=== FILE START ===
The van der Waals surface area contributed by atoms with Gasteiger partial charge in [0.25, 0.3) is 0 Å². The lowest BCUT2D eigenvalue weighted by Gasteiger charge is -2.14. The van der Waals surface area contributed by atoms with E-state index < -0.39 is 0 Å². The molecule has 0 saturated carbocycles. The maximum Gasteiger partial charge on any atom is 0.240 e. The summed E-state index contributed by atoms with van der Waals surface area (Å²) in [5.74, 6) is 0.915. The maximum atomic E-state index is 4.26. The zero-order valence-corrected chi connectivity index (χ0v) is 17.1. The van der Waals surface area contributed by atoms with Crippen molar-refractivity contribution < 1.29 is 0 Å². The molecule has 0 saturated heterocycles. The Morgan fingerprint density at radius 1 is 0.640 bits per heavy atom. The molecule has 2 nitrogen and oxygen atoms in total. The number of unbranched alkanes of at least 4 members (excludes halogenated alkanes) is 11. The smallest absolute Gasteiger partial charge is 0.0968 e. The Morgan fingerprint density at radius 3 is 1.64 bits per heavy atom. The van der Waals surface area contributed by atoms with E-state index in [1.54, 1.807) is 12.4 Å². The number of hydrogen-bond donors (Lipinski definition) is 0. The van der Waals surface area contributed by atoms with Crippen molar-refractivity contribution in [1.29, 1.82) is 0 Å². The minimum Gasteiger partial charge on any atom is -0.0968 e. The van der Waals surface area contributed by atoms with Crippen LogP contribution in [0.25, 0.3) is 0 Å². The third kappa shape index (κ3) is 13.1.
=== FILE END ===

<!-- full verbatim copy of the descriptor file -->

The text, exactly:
The van der Waals surface area contributed by atoms with Gasteiger partial charge in [0.25, 0.3) is 0 Å². The lowest BCUT2D eigenvalue weighted by Gasteiger charge is -2.14. The van der Waals surface area contributed by atoms with E-state index < -0.39 is 0 Å². The molecule has 0 saturated carbocycles. The maximum Gasteiger partial charge on any atom is 0.240 e. The summed E-state index contributed by atoms with van der Waals surface area (Å²) in [5.74, 6) is 0.915. The maximum atomic E-state index is 4.26. The zero-order valence-corrected chi connectivity index (χ0v) is 17.1. The van der Waals surface area contributed by atoms with Crippen molar-refractivity contribution < 1.29 is 0 Å². The molecule has 0 saturated heterocycles. The Morgan fingerprint density at radius 1 is 0.640 bits per heavy atom. The molecule has 2 nitrogen and oxygen atoms in total. The number of unbranched alkanes of at least 4 members (excludes halogenated alkanes) is 11. The smallest absolute Gasteiger partial charge is 0.0968 e. The Morgan fingerprint density at radius 3 is 1.64 bits per heavy atom. The van der Waals surface area contributed by atoms with E-state index in [1.54, 1.807) is 12.4 Å². The number of hydrogen-bond donors (Lipinski definition) is 0. The van der Waals surface area contributed by atoms with Crippen molar-refractivity contribution in [1.29, 1.82) is 0 Å². The minimum Gasteiger partial charge on any atom is -0.0968 e. The van der Waals surface area contributed by atoms with Crippen LogP contribution in [0.25, 0.3) is 0 Å². The third kappa shape index (κ3) is 13.1.